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Last weekend I went out for a ride,stopped for the usual coffee stop,when I went to leave the starter wouldn,t work.I push started the bike and made it home with it.I have 13.2 volts at the solenoid and the same voltage at the starter but it will not even attempt to turn,On the positive side I got to try the kick start for the first time and am amazed how easily it starts with the kick start.WOuld this be the brushes gone?According to my manual one has to be careful when removing the starter not to drop the gear ,anyone have any advice or tricks to prevent the gear dropping?

Thanks for any replies in advance
 

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There are loads of topics abut stripping the starters here. Just keep the Wing on the sidestand when actually pulling the starter out, this stops the cog falling into the engne.
 

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I did a search on gl 1000 starter not much,then did a search on starter removal,loads of info,I read one thread about kick starting these bikes and I am amazed at the people who say the kick starts are hard to use to get these bikes going,I have been using the kick start since last saturday,put over 500 miles on the bike and had no trouble getting it to start,I think I am just going to use the kickstart for the rest of the season as I am taking the motor out this winter and installing a new motor in the bike,after it is out i,ll tear the starter off and rebuild it then i will have a spare for the new motor I am installing
 

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If the battery is down a good bit the kick starting will be more difficult. Sounds like you carbsand your ignition system are set up just right.
 

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That is the most frustrating part with this bike,the engine works like a clock,runs beautifully,starts good,but this bike sat for over 6 years before I bought it,it had a stuck oil ring on number 4 cylinder,I finally got the ring unstuck using MMO but it still burns a bit of oil,about a litre every 800 miles or so just enough to be annoying,the prices I have gotten to put rings in it are scary ,rough estimate around 2000 to 2500 dollars,I have another motor lined up with 15000 miles on it out of a 75,for about half of what it would cost me to fix my present motor,I just hope I can get the new motor to work as good as the old one,from what I have read a 75 motor is the same as my 76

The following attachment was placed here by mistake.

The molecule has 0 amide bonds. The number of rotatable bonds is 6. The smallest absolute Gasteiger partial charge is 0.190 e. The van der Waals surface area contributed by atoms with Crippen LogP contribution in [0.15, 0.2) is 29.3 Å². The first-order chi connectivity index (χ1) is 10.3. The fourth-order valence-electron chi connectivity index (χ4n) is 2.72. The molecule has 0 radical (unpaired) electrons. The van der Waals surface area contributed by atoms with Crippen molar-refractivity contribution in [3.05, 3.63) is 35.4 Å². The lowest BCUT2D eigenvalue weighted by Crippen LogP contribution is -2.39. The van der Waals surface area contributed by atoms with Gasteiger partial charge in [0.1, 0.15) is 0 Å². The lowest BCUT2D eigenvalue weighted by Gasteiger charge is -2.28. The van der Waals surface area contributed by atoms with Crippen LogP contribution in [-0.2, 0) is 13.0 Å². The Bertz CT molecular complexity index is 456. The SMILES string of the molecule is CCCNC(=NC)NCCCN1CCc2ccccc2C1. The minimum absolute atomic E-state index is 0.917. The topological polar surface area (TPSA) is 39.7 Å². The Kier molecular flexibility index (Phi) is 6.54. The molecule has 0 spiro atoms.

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Before you change the engine have you done a compression check. Burning a lot of oil often is a fault of bad intake valves. If the compression is reasonable it might be worth pulling the heads and renewing the valve seals. If you have poor rings there should be consider blow by from the crankcase vent. In fact with bad rings often most of the oil goes out the vent, with shot valve guides it tends to get sucked in and burned. Another clue is your spark plugs, if the valve guides are bad the plugs will look pretty oily, not necessarily so with rings.
 

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Both heads have been off and checked,new valve seals and guides ,compression in the cylinder that is using oil was 145 at the beginning of summer now it is down to 125,the engine is losing power now as I drive it more,I actually had to disconnect the pipe from the crankcase vent and just let it vent out into the air because hooked up to the collector and air box she was building up alot of back pressure .I talked to a man today who knew who the previous owner was and he stopped using it 10 or 12 years ago because of the oil problem.This bike only had 37000 on it when I bought,and from a sticker I found inside of the lid on the false tank,in 1981 the bike had 20,000 on it when it was serviced in 81,some from 1981 to 2004 it only had 17000 miles put on it,,I have checked everything I can think of,the rings are the only thing left so I am going to swap out this engine,keep my old one for parts and over time tear it down and rebuild it for a spare